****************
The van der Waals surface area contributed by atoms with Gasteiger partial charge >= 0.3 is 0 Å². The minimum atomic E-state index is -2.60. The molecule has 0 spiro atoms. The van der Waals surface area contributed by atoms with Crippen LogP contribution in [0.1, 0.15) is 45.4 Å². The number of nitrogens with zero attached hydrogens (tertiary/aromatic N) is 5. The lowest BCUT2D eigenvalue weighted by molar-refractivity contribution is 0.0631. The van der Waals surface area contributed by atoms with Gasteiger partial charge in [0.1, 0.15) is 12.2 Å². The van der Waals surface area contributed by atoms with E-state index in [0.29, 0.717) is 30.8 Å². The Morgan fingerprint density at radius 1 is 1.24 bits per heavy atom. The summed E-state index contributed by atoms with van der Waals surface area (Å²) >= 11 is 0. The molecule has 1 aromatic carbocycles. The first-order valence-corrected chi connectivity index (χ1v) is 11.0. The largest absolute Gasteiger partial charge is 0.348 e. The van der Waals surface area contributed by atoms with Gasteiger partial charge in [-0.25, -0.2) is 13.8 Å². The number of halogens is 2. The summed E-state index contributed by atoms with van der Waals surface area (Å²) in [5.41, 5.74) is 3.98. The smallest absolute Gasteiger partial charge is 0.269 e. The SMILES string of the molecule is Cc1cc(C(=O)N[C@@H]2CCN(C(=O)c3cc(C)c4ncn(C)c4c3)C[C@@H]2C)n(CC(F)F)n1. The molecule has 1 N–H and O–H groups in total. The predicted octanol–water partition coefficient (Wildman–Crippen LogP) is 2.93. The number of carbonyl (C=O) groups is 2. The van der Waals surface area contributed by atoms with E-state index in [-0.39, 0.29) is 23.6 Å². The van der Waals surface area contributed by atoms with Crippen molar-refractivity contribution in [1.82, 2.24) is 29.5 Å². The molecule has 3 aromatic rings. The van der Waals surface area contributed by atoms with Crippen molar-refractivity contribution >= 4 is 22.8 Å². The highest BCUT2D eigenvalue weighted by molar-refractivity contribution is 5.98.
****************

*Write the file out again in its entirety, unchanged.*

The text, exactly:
The van der Waals surface area contributed by atoms with Gasteiger partial charge >= 0.3 is 0 Å². The minimum atomic E-state index is -2.60. The molecule has 0 spiro atoms. The van der Waals surface area contributed by atoms with Crippen LogP contribution in [0.1, 0.15) is 45.4 Å². The number of nitrogens with zero attached hydrogens (tertiary/aromatic N) is 5. The lowest BCUT2D eigenvalue weighted by molar-refractivity contribution is 0.0631. The van der Waals surface area contributed by atoms with Gasteiger partial charge in [0.1, 0.15) is 12.2 Å². The van der Waals surface area contributed by atoms with E-state index in [0.29, 0.717) is 30.8 Å². The Morgan fingerprint density at radius 1 is 1.24 bits per heavy atom. The summed E-state index contributed by atoms with van der Waals surface area (Å²) >= 11 is 0. The molecule has 1 aromatic carbocycles. The first-order valence-corrected chi connectivity index (χ1v) is 11.0. The largest absolute Gasteiger partial charge is 0.348 e. The van der Waals surface area contributed by atoms with Gasteiger partial charge in [-0.25, -0.2) is 13.8 Å². The number of halogens is 2. The summed E-state index contributed by atoms with van der Waals surface area (Å²) in [5.41, 5.74) is 3.98. The smallest absolute Gasteiger partial charge is 0.269 e. The SMILES string of the molecule is Cc1cc(C(=O)N[C@@H]2CCN(C(=O)c3cc(C)c4ncn(C)c4c3)C[C@@H]2C)n(CC(F)F)n1. The molecule has 1 N–H and O–H groups in total. The predicted octanol–water partition coefficient (Wildman–Crippen LogP) is 2.93. The number of carbonyl (C=O) groups is 2. The van der Waals surface area contributed by atoms with E-state index in [-0.39, 0.29) is 23.6 Å². The van der Waals surface area contributed by atoms with Crippen molar-refractivity contribution in [1.82, 2.24) is 29.5 Å². The molecule has 3 aromatic rings. The van der Waals surface area contributed by atoms with Crippen molar-refractivity contribution >= 4 is 22.8 Å². The highest BCUT2D eigenvalue weighted by molar-refractivity contribution is 5.98.